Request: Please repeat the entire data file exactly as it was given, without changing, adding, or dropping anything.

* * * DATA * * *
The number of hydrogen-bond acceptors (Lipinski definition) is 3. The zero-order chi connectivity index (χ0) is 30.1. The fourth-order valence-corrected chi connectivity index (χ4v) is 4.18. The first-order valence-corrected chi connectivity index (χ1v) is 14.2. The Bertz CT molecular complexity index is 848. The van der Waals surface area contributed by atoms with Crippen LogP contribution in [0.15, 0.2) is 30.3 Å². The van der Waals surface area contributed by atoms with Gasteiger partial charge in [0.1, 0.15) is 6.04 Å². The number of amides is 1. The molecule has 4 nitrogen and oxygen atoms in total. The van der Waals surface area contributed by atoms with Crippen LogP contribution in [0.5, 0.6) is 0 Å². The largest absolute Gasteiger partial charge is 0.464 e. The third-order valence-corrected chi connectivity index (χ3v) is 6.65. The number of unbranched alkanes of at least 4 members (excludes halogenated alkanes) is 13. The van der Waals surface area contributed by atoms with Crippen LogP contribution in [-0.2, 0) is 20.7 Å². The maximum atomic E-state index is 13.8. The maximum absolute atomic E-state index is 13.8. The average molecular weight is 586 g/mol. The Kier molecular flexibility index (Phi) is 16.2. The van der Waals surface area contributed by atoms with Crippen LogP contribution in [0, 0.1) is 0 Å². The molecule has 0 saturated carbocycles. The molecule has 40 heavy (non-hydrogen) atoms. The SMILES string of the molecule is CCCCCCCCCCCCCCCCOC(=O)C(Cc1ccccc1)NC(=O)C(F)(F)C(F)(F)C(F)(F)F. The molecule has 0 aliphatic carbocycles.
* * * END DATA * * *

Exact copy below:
The number of hydrogen-bond acceptors (Lipinski definition) is 3. The zero-order chi connectivity index (χ0) is 30.1. The fourth-order valence-corrected chi connectivity index (χ4v) is 4.18. The first-order valence-corrected chi connectivity index (χ1v) is 14.2. The Bertz CT molecular complexity index is 848. The van der Waals surface area contributed by atoms with Crippen LogP contribution in [0.15, 0.2) is 30.3 Å². The van der Waals surface area contributed by atoms with Gasteiger partial charge in [0.1, 0.15) is 6.04 Å². The number of amides is 1. The molecule has 4 nitrogen and oxygen atoms in total. The van der Waals surface area contributed by atoms with Crippen LogP contribution in [0.5, 0.6) is 0 Å². The largest absolute Gasteiger partial charge is 0.464 e. The third-order valence-corrected chi connectivity index (χ3v) is 6.65. The number of unbranched alkanes of at least 4 members (excludes halogenated alkanes) is 13. The van der Waals surface area contributed by atoms with Crippen LogP contribution in [-0.2, 0) is 20.7 Å². The maximum atomic E-state index is 13.8. The maximum absolute atomic E-state index is 13.8. The average molecular weight is 586 g/mol. The Kier molecular flexibility index (Phi) is 16.2. The van der Waals surface area contributed by atoms with Crippen LogP contribution in [0, 0.1) is 0 Å². The molecule has 0 saturated carbocycles. The molecule has 40 heavy (non-hydrogen) atoms. The SMILES string of the molecule is CCCCCCCCCCCCCCCCOC(=O)C(Cc1ccccc1)NC(=O)C(F)(F)C(F)(F)C(F)(F)F. The molecule has 0 aliphatic carbocycles.